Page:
I went to Steve Sherrill’s annual mini-meet today, and picked up #5 from Les Davis. Once again, Les has done a superb job of painting and weathering. Also shown here is a quickie composite of part of a background from Trackside Scenery. I got to see one of these backgrounds installed on Steve Sherrill’s layout to day, and they’re fabulous. Joey at Trackside Scenery can do a fair amount of customization of his backgrounds, and I’m thinking that they could be just the right thing for some or all of the layout.
I had a little time this evening to get back down to the basement and play trains a little more. I decided to put down a bit of track on the new roadbed. Yes, I know the support issue still needs to be dealt with, but we’ll discuss that in more detail tomorrow night — heck, we might even do something about it.
Anyway, at this point it’s conceivable that a train might actually leave Corinna, and venture as far south as the station at Plymouth.
I’m trying something new with the track laying. Wish me luck on this. Instead of nailing the track through the cork roadbed and into the plywood subroadbed, I thought I might try using the LocTite Power Grab adhesive to secure the track to the cork. I have been told that this works well — once the stuff gets a hold of something, it just plain doesn’t want to let go. We’ll see how well this actually works. At least the Micro Engineering flex track is not the “springy” kind.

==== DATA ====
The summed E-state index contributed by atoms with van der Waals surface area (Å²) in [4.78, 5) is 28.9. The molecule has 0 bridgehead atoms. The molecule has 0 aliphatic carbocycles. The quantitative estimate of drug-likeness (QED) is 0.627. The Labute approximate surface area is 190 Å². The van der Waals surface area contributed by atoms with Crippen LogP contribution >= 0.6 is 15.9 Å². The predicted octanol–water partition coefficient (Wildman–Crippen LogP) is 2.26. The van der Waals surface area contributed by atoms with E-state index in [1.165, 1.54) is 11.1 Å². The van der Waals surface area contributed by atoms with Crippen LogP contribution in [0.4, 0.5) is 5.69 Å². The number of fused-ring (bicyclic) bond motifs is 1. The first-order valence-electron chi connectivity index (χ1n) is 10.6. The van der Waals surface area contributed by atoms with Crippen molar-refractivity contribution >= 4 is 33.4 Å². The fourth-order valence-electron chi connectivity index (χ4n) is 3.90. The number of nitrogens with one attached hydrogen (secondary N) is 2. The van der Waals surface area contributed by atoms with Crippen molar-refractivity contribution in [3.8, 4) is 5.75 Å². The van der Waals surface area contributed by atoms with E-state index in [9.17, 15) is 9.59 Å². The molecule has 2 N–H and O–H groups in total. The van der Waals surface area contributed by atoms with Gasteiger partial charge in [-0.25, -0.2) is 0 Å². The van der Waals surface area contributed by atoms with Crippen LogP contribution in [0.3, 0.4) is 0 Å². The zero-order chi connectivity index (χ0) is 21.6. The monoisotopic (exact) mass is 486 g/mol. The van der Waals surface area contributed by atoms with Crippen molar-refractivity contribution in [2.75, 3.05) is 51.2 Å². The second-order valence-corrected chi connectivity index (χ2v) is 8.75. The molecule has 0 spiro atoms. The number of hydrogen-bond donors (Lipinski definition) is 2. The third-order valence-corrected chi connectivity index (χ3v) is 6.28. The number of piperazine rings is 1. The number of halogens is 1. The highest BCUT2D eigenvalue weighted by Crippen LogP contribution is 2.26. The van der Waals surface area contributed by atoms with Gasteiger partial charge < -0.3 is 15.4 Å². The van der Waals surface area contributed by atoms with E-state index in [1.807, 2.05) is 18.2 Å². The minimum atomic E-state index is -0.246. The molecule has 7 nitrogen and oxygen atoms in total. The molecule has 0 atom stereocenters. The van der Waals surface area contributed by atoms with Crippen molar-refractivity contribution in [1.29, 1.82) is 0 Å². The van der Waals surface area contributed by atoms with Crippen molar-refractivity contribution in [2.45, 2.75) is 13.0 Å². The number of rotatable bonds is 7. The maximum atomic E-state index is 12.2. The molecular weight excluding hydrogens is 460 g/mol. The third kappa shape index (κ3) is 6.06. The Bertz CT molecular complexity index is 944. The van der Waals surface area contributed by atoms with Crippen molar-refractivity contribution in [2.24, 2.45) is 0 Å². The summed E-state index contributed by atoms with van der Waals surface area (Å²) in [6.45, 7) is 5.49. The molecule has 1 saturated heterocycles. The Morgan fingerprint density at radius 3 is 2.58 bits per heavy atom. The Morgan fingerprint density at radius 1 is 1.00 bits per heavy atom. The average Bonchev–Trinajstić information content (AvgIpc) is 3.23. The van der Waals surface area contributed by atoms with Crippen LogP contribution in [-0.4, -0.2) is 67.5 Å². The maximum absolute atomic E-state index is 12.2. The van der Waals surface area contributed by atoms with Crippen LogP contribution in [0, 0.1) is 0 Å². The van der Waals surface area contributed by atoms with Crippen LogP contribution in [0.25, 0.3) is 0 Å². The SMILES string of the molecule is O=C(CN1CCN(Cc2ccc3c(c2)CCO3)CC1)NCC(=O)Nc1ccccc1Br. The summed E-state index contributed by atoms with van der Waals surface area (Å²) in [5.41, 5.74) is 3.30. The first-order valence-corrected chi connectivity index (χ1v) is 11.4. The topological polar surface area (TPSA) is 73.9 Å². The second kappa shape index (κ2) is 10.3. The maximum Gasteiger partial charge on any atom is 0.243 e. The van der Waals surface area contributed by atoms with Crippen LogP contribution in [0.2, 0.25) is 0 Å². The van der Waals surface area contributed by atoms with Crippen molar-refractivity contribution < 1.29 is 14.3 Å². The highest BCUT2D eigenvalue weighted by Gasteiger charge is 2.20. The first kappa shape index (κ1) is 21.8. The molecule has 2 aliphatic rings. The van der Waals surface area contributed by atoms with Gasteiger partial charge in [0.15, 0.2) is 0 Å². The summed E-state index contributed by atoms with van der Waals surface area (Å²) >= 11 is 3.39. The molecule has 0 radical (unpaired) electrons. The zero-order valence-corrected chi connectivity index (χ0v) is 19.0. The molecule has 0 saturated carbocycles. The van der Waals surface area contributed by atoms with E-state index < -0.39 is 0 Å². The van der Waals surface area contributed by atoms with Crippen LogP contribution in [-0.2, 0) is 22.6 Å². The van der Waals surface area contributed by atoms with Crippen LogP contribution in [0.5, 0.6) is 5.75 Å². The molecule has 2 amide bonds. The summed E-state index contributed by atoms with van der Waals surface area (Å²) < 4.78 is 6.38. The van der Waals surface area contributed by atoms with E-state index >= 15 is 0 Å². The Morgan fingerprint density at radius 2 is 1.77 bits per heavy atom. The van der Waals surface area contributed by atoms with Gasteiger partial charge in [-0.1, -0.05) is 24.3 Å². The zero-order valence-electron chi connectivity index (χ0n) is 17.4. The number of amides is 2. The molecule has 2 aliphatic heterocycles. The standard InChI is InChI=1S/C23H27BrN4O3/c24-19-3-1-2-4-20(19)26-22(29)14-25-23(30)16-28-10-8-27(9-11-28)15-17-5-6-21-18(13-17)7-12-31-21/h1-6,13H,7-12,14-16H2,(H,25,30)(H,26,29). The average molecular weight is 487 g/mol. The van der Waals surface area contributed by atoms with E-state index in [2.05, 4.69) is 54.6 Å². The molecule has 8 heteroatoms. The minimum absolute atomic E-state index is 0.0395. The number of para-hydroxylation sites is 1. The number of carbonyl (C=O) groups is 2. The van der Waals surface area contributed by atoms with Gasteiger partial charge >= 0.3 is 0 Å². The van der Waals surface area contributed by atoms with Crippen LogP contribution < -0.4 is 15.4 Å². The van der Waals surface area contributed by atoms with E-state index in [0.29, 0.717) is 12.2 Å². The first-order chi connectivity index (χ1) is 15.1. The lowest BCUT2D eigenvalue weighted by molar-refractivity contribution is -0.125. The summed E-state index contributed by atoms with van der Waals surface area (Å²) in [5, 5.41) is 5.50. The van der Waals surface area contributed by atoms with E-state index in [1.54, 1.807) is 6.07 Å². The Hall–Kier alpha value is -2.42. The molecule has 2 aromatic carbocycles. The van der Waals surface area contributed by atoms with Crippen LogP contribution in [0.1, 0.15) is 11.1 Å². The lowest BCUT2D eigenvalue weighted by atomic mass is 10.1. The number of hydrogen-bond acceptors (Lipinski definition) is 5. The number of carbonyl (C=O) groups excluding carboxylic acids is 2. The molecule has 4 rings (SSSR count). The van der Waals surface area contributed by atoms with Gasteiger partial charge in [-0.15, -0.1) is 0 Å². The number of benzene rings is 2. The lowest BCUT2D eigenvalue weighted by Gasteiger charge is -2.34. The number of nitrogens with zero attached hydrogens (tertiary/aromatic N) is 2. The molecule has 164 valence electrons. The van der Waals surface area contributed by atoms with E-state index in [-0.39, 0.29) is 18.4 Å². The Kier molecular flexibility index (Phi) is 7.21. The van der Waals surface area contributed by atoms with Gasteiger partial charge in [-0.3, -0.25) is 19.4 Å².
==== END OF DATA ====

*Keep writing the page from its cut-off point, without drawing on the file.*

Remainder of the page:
To put the track down, I pre-shape the track piece that’s going in and set it aside. Then I slather about a 1/32″ layer of the adhesive on the cork where the track is supposed to be, carefully connect one end of the track, and set it into place. A little pressure is used to “set” the ties into the glue. It seems to grab pretty well within just a few minutes.
I generally prefer allowing my switches to float a little, so no adhesive is applied in under them, except for about an inch at each end, just to get them to sit still. I rediscovered that the Micro Engineering switches have a bit of a hump to them, so I’ll have to drill through the tie at the center and use a single nail to get that under control.
I’ve let everything alone to set over night. Tomorrow will tell how well this actually works. The guys are coming over tomorrow night, and we should be able to make pretty quick work of the trackage up to the bridge at Mt. Harris/Common Hill, as well as the roadbed beyond the bridge heading into Brooks.
I forgot to mention that I had decided to re-ballast the yard at Corinna. Previously, there had been a lot of greenery growing up between the tracks. After going back and looking at some pictures, I realized that there was very little of that on the Maine railroads. I basically just ballasted over the greenery. It’s still not perfect, but it’s better than it was. At some point, I’ll go back and dirty it up a bit, and I think that will help.
I also promised to show you a little of what’s been happening in the creek. As of now, it’s still a touch milky, and it’s going to need at least one more layer of water poured.
I decided that the rocks I had placed previously were not appropriately colored, so I used a couple of shades of gray acrylic paint to correct that. I also placed some more smaller rocks and some additional greenery.